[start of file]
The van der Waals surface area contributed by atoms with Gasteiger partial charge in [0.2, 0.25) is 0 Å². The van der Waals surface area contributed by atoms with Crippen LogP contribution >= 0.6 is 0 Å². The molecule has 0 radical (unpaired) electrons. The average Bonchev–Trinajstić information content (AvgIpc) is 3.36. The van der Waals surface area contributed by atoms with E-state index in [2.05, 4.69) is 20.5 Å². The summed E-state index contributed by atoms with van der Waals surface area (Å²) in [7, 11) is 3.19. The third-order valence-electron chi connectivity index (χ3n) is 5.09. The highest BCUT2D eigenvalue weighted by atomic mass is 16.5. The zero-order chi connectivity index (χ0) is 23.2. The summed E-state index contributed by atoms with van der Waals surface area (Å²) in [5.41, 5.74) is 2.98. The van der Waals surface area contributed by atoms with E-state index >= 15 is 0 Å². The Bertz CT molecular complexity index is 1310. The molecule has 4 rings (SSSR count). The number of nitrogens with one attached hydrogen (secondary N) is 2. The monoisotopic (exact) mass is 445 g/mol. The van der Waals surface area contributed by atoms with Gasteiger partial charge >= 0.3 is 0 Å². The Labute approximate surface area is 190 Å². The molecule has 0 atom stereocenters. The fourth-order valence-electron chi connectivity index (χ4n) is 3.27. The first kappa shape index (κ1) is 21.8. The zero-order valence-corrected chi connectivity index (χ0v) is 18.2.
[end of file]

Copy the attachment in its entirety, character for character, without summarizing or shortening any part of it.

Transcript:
The van der Waals surface area contributed by atoms with Gasteiger partial charge in [0.2, 0.25) is 0 Å². The van der Waals surface area contributed by atoms with Crippen LogP contribution >= 0.6 is 0 Å². The molecule has 0 radical (unpaired) electrons. The average Bonchev–Trinajstić information content (AvgIpc) is 3.36. The van der Waals surface area contributed by atoms with E-state index in [2.05, 4.69) is 20.5 Å². The summed E-state index contributed by atoms with van der Waals surface area (Å²) in [7, 11) is 3.19. The third-order valence-electron chi connectivity index (χ3n) is 5.09. The highest BCUT2D eigenvalue weighted by atomic mass is 16.5. The zero-order chi connectivity index (χ0) is 23.2. The summed E-state index contributed by atoms with van der Waals surface area (Å²) in [5.41, 5.74) is 2.98. The van der Waals surface area contributed by atoms with E-state index >= 15 is 0 Å². The Bertz CT molecular complexity index is 1310. The molecule has 4 rings (SSSR count). The number of nitrogens with one attached hydrogen (secondary N) is 2. The monoisotopic (exact) mass is 445 g/mol. The van der Waals surface area contributed by atoms with Gasteiger partial charge >= 0.3 is 0 Å². The Labute approximate surface area is 190 Å². The molecule has 0 atom stereocenters. The fourth-order valence-electron chi connectivity index (χ4n) is 3.27. The first kappa shape index (κ1) is 21.8. The zero-order valence-corrected chi connectivity index (χ0v) is 18.2.